Being diagnosed with cancer is a traumatic event, one than can leave you reeling and confused. To get the most out of your first Oncology Visit, you need to be prepare as much as possible. If possible, bring someone with you, to support and help you make sense of everything that will be discussed.
You may have to draw up a list of your questions, as you may forget them during the consultation. The Oncologist will usually reserve time towards the end of the consultation for questions. Here are some questions you need to ask.
What is the stage of the cancer?
The stage of the cancer is important to assess the best treatment for the breast cancer. Breast cancer is staged by assessing the tumour size, the status of the draining lymph glands, as well as whether the cancer has spread anywhere else in the body. It helps you and the Oncologist to define the aim of the treatment (cure or palliation), and to prognosticate.
What is the biology of the cancer?
This result is available from the pathology report. It tells us what type of breast cancer we are dealing with, and how best to treat it.It sheds light on the potential nature of the cancer, and patterns of behaviour in the future. This as well as the stage of the cancer will determine the best approach to your cancer. The management of your cancer is personalised to these and other patient factors. No approach is suitable for all patients.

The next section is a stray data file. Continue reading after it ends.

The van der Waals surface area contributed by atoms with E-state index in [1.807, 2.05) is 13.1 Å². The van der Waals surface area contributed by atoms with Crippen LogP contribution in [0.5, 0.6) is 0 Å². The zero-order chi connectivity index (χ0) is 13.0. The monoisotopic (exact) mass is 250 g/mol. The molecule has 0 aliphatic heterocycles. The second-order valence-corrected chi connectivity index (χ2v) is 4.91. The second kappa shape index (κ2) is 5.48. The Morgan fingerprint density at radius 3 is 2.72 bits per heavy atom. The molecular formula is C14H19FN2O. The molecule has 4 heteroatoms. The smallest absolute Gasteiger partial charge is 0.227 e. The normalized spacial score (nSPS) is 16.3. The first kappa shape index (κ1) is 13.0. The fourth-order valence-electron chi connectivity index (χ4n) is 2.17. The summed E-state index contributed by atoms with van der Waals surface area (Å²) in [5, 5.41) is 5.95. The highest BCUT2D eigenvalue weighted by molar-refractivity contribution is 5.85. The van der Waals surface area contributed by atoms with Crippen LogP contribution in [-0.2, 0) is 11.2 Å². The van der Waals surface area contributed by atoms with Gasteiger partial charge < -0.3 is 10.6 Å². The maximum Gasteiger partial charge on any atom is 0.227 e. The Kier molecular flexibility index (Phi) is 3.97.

What kind of surgery do I need?
Your Oncologist, together with other members of the multidisciplinary team, will discuss this with you after assessing your case and reviewing all your results. The breast surgeon will discuss this in more detail, taking into account the decision of the multi-disciplinary team. Depending on our individual case, and your preferences, you may need to undergo either lumpectomy (removal of the breast lump), or a mastectomy (removal of the entire breast).
The timing of reconstruction will also be discussed with the surgeon and the plastic surgeon.
Do I Need chemotherapy?
Depending on the stage and importantly, the biology of your breast cancer you may require chemotherapy before or after removal of the breast lump, in order to shrink the tumour before surgery, or to reduce the risk of breast cancer recurrence after surgery, respectively.
What are side effects of the treatment?
Considerable time will be spent discussing the side effects of your treatment, be it hormonal blockade if the cancer is hormone dependant, or chemotherapy if it is indicated.
Do I need radiotherapy?
You will be referred for radiotherapy if you have undergone a lumpectomy (removal of the breast lump), if the cancer has spread to the lymph glands in the armpit, or if the tumour was large at presentation (>5cm).